Aquestion has been circling airlines, as to whether or not jetliners can defend against missiles. The downing of Malaysia Airlines Flight 17, the disruption of commercial carriers by rockets hitting Israel and the flight ban, has motive airlines to look into antimissile systems for passenger flights.
Ten years ago the airline industry and regulators concluded that it would be too expensive and dangerous to fit passenger jet with antimissile systems. The idea was originally explored after several attacks using short-range heat-seeking missiles.
Before the U.S. Federal Aviation Administration lifted the ban early on American carriers flying into Tel Aviv, Thursday, July 24th, but not before the decision sparked a wider discussion about whether international carriers should fly over regions experiencing conflict, and whether jets should be equipped with antimissile systems as an added precaution.
Unfortunately, military experts say, there is still no development in onboard equipment to defend a plane against the unguided rockets Hamas has been launching against ground targets. The current antimissile systems can only deflect heat-seekintg missiles. The C-Music system is not effective against any radar-guided missiles, which includes the Bulk suspected of taking down Malaysia Airlines
Flight 17. Different prevention methods are required for each type of surface-to-air missiles. Airline executives are concerned that managing this equipment could distract pilots and force them into being quasi-military personnel. Additional executive concerns include that it would cost billions of dollars to fit all aircraft with antimissile technologies, create a training nightmare for piolits as well as contribute extra safety issues due to the erratic nature of the equipment. Lasers can also be damaging to eyes and other defenses can be toxic.
James Hogan, the chief executive of Etihad Airways PJSC said, "It's almost unheard of for nonmilitary aircraft to be fitted with this equipment, and it also increases the risk of other dangers affecting the safety of the aircraft. Civilian airlines should be provided with accurate information to know where they can fly and where they shouldn't fly."
The majority of antimissile systems developed today for aircraft and helicopters are to counter short-range and shoulder-fired missiles, or Manpads. Those threats are everywhere and were used in an attack on a DHL cargo plane taking off from Baghdad in 2003.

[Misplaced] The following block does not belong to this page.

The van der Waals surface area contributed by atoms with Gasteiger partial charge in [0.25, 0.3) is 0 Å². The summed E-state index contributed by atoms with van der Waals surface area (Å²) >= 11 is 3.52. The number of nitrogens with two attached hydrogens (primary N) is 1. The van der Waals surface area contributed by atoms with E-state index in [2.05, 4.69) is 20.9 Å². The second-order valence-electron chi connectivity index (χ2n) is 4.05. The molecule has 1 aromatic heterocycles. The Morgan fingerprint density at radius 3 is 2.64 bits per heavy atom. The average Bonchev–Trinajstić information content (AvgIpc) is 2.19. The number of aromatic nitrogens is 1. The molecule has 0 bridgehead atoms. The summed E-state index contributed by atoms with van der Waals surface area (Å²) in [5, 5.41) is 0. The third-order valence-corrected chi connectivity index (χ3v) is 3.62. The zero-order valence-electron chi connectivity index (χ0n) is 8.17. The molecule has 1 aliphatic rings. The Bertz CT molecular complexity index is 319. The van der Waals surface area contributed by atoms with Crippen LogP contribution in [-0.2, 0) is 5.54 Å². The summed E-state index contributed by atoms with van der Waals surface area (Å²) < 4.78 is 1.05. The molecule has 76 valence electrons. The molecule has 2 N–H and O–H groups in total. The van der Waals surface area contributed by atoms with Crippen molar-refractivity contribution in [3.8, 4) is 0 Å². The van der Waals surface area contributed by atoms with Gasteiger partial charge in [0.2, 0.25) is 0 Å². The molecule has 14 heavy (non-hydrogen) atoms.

Israel is the only country that has mandated the use of such equipment on its commercial jetliners. This was prompted by an incident in 2002 in which an Arkia Israeli Airlines plane carrying more than 200 passengers was fired on while taking off from Mombasa, Kenya; luckily the missiles missed. Under “Sky Shield”, a government initiative, jets for national flag carrier El Al Israel Airlines, as well as Arkia Israeli Airlines and Israir Airlines, are having the equipment installed, according to the Israeli device’s manufacturer. In Israel’s case, they decided that the extra protection is worth the investment and any other concerns.
The C-Music system is known as a directed infrared countermeasures device, or DIRCM. It operates by drawing the weapon off course by pointing a laser beam at the missile's heat-seeking detection sensor. However, many missiles are radar-guided for which DIRCMs would not deflect.
John Clifford, president of the U.K. Chapter of the Association of Old Crows, the international advocacy group for electronic warfare said, "To defeat radar-guided weapons is a significantly more difficult proposition than defeating infrared-guided weapons.”
"Realistically, if you have lunatics that are going to shoot down airliners with sophisticated radar-guided surface-to-air missiles, there really is not a lot you can do about it," said Martin Streetly, an U.K.-based electronic warfare consultant.